# Generate sequence in Linq

I want to generate a sequence using Linq that goes from 10 to 100 with a step size of 10. The sequence also must contain a custom value (in the correct order).

This is what I have now, and I'm wondering if there is a smarter way of doing it using Linq expressions.

var pageSize = 25; //number that must be in sequnce if not already, can be anything.
var items = Enumerable.Range(10, 100)     //Generate range
.Where(x => x % 10 == 0)       //Take every 10th item
.Concat(new[] { pageSize })    //Add the custom number
.Distinct()                    //If the custom number was already in there, remove it
.OrderBy(x => x);              //Sort the sequence


Result:

10
20
25
30
40
50
60
70
80
90
100

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Why should the result include 25? –  200_success Apr 16 at 7:48
@200_success Could be 25 or any other integer. This code is used to generate the datasource to a drop down to select the page size of a GridView. The custom number (25 in the case) is the page size currently set on the gridview and I need to include that in the sequence as that value is set as the default selected value. –  Magnus Apr 16 at 7:52
+1 Looks pretty nifty to me –  dreza Apr 16 at 7:54

.Distinct() should immediately make you think of a Set.
.OrderBy(...) should make you think of a sorted collection.

I give you: the SortedSet<T>, part of .NET since version 4.0.

# When LINQ is not enough, extend it

LINQ uses extension methods, so if it doesn't have what you need, add your own:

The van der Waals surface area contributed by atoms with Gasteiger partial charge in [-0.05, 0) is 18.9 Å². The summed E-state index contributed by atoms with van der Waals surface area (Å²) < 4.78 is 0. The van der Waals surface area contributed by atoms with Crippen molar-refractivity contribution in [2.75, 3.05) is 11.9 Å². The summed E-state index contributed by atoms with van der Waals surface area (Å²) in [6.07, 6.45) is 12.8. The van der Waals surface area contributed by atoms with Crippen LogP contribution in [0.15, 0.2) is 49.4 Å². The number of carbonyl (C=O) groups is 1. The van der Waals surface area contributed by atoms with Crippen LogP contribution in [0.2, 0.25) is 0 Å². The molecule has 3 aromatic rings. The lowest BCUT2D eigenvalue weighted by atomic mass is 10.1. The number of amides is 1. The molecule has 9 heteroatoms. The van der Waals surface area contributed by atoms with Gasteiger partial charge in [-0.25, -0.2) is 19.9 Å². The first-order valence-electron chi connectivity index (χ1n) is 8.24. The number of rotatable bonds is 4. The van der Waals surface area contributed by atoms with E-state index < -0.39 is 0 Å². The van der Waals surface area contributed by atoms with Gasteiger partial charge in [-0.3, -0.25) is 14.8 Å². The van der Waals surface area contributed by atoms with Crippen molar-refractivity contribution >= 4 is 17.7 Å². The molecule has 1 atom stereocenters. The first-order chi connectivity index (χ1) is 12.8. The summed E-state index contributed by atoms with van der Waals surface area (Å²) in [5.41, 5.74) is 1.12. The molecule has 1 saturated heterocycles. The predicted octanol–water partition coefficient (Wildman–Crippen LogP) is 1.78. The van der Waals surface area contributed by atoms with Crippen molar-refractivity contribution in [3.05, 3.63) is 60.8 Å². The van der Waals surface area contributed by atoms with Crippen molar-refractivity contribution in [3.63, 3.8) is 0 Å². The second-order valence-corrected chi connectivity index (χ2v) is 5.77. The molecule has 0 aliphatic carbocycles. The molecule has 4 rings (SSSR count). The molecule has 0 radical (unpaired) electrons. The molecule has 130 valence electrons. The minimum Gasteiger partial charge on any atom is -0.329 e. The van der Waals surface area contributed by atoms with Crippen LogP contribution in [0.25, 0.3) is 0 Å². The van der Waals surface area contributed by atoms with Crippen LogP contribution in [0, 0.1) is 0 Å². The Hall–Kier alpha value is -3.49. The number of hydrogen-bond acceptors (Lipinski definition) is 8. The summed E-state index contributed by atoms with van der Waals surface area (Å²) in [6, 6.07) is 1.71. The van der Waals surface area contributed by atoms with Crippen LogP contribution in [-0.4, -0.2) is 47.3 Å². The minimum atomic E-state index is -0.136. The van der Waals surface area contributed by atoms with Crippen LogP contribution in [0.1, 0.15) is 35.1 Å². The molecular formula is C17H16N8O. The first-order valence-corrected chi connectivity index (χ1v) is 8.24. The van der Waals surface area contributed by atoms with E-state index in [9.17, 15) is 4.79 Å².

private static IEnumerable<T> ToSelectionWith<T>(this IEnumerable<T> sequence, params T[] items)
{
return new SortedSet<T>(sequence.Concat(items));
}


# Usage

This allows you to call it as though it were a part of LINQ itself:

var pageSize = 25;
var items = Enumerable.Range(1, 10).Select(x => x*10).ToSelectionWith(pageSize);


# Benefits

1. It's concise — a one-liner. You could even skip the extension method and use the SortedSet directly.
2. It's readable — by wrapping it in the extension method, the intent of using the SortedSet is clarified.
3. It performs well — in my crude Stopwatch testing, it beat your and Sandeep's versions for both small and large input sequences. (Specifically, the SortedSet based approach runs twice as fast as Sandeep's version for your original input, and at least three times as fast for very large input sizes).
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I disagree with your second point. It is not readable at all. If i were to see the line of code from your usage example, i would assume that it adds an element to enumeration. Certainly not that it both sorts and distincts it as well. You extension method does not indicate the usage of SortedSet in its implementation in any way. –  Nikita Brizhak Apr 17 at 6:48
@Nikita okay, I tend to agree the name isn't perfect. I changed it to ToSelectionWith(pageSize), which I think is slightly more descriptive and less misleading. The point of an abstraction, though, is to keep this implemention detail hidden away. –  codesparkle Apr 17 at 7:10
It is indeed. That is why the name should be descriptive enough, to call the method readable. I do not suggest to call it ToSortedSetWith() or something (though i would consider something along these lines), i merely point out that its name (at least the old one) does not reflect what this method actually does. –  Nikita Brizhak Apr 17 at 8:07